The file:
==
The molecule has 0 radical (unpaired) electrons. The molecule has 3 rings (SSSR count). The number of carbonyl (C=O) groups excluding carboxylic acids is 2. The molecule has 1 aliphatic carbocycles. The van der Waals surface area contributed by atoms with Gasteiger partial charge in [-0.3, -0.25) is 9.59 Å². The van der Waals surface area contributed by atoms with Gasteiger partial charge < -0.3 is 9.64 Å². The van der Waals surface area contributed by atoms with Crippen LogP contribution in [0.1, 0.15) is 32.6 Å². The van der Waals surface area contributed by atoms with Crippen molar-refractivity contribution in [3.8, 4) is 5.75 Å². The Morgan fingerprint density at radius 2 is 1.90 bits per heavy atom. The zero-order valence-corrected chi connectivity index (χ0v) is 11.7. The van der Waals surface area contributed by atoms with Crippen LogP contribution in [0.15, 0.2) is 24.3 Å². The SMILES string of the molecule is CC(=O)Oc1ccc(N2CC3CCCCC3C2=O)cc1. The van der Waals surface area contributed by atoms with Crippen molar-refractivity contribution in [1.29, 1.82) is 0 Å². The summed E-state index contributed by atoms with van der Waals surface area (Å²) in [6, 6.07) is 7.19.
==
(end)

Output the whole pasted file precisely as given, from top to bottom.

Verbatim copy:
The molecule has 0 radical (unpaired) electrons. The molecule has 3 rings (SSSR count). The number of carbonyl (C=O) groups excluding carboxylic acids is 2. The molecule has 1 aliphatic carbocycles. The van der Waals surface area contributed by atoms with Gasteiger partial charge in [-0.3, -0.25) is 9.59 Å². The van der Waals surface area contributed by atoms with Gasteiger partial charge < -0.3 is 9.64 Å². The van der Waals surface area contributed by atoms with Crippen LogP contribution in [0.1, 0.15) is 32.6 Å². The van der Waals surface area contributed by atoms with Crippen molar-refractivity contribution in [3.8, 4) is 5.75 Å². The Morgan fingerprint density at radius 2 is 1.90 bits per heavy atom. The zero-order valence-corrected chi connectivity index (χ0v) is 11.7. The van der Waals surface area contributed by atoms with Crippen LogP contribution in [0.15, 0.2) is 24.3 Å². The SMILES string of the molecule is CC(=O)Oc1ccc(N2CC3CCCCC3C2=O)cc1. The van der Waals surface area contributed by atoms with Crippen molar-refractivity contribution in [1.29, 1.82) is 0 Å². The summed E-state index contributed by atoms with van der Waals surface area (Å²) in [6, 6.07) is 7.19.